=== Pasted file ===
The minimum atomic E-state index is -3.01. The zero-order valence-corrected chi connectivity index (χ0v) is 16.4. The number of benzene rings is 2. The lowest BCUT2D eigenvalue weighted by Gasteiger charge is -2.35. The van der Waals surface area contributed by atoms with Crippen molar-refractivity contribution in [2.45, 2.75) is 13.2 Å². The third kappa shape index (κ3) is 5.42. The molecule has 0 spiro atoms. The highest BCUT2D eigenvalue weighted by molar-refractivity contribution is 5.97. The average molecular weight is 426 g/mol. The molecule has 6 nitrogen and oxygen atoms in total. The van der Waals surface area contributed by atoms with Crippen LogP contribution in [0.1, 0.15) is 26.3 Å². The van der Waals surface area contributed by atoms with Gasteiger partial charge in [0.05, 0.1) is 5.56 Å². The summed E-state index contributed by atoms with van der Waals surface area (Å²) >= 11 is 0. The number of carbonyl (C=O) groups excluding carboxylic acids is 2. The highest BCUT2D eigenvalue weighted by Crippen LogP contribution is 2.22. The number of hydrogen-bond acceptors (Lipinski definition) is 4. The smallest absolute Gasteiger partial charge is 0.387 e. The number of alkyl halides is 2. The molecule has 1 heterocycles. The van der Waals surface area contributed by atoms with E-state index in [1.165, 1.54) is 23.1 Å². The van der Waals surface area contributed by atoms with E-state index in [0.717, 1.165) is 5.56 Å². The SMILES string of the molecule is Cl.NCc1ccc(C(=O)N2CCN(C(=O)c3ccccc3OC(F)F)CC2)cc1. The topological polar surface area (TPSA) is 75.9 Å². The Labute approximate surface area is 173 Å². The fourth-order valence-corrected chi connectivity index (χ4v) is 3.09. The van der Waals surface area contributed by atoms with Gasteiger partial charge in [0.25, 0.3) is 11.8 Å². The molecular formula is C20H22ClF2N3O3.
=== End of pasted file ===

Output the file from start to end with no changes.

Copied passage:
The minimum atomic E-state index is -3.01. The zero-order valence-corrected chi connectivity index (χ0v) is 16.4. The number of benzene rings is 2. The lowest BCUT2D eigenvalue weighted by Gasteiger charge is -2.35. The van der Waals surface area contributed by atoms with Crippen molar-refractivity contribution in [2.45, 2.75) is 13.2 Å². The third kappa shape index (κ3) is 5.42. The molecule has 0 spiro atoms. The highest BCUT2D eigenvalue weighted by molar-refractivity contribution is 5.97. The average molecular weight is 426 g/mol. The molecule has 6 nitrogen and oxygen atoms in total. The van der Waals surface area contributed by atoms with Crippen LogP contribution in [0.1, 0.15) is 26.3 Å². The van der Waals surface area contributed by atoms with Gasteiger partial charge in [0.05, 0.1) is 5.56 Å². The summed E-state index contributed by atoms with van der Waals surface area (Å²) >= 11 is 0. The number of carbonyl (C=O) groups excluding carboxylic acids is 2. The highest BCUT2D eigenvalue weighted by Crippen LogP contribution is 2.22. The number of hydrogen-bond acceptors (Lipinski definition) is 4. The smallest absolute Gasteiger partial charge is 0.387 e. The number of alkyl halides is 2. The molecule has 1 heterocycles. The van der Waals surface area contributed by atoms with E-state index in [1.165, 1.54) is 23.1 Å². The van der Waals surface area contributed by atoms with E-state index in [0.717, 1.165) is 5.56 Å². The SMILES string of the molecule is Cl.NCc1ccc(C(=O)N2CCN(C(=O)c3ccccc3OC(F)F)CC2)cc1. The topological polar surface area (TPSA) is 75.9 Å². The Labute approximate surface area is 173 Å². The fourth-order valence-corrected chi connectivity index (χ4v) is 3.09. The van der Waals surface area contributed by atoms with Gasteiger partial charge in [0.25, 0.3) is 11.8 Å². The molecular formula is C20H22ClF2N3O3.